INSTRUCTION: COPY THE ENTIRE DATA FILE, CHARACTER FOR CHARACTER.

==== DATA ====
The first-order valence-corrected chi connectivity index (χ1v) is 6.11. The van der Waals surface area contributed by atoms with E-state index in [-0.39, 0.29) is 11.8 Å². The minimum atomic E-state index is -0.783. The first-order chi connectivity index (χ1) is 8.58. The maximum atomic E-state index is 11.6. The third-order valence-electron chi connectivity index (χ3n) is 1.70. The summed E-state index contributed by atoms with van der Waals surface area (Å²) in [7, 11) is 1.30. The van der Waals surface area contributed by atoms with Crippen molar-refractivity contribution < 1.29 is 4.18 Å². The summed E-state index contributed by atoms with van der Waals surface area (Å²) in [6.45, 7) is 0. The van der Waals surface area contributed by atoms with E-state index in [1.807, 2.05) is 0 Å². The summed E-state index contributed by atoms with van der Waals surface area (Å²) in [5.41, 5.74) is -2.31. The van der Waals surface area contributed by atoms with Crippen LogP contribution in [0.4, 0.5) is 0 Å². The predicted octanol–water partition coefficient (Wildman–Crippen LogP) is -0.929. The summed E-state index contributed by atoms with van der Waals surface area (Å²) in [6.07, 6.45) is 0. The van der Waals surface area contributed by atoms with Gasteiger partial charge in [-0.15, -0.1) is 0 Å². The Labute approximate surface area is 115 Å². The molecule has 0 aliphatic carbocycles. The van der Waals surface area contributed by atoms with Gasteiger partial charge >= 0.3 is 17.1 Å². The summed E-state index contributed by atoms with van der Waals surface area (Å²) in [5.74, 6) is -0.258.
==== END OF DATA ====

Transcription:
The first-order valence-corrected chi connectivity index (χ1v) is 6.11. The van der Waals surface area contributed by atoms with E-state index in [-0.39, 0.29) is 11.8 Å². The minimum atomic E-state index is -0.783. The first-order chi connectivity index (χ1) is 8.58. The maximum atomic E-state index is 11.6. The third-order valence-electron chi connectivity index (χ3n) is 1.70. The summed E-state index contributed by atoms with van der Waals surface area (Å²) in [7, 11) is 1.30. The van der Waals surface area contributed by atoms with Crippen molar-refractivity contribution < 1.29 is 4.18 Å². The summed E-state index contributed by atoms with van der Waals surface area (Å²) in [6.45, 7) is 0. The van der Waals surface area contributed by atoms with E-state index in [1.807, 2.05) is 0 Å². The summed E-state index contributed by atoms with van der Waals surface area (Å²) in [5.41, 5.74) is -2.31. The van der Waals surface area contributed by atoms with Crippen LogP contribution in [0.4, 0.5) is 0 Å². The predicted octanol–water partition coefficient (Wildman–Crippen LogP) is -0.929. The summed E-state index contributed by atoms with van der Waals surface area (Å²) in [6.07, 6.45) is 0. The van der Waals surface area contributed by atoms with Gasteiger partial charge in [-0.15, -0.1) is 0 Å². The Labute approximate surface area is 115 Å². The molecule has 0 aliphatic carbocycles. The van der Waals surface area contributed by atoms with Gasteiger partial charge >= 0.3 is 17.1 Å². The summed E-state index contributed by atoms with van der Waals surface area (Å²) in [5.74, 6) is -0.258.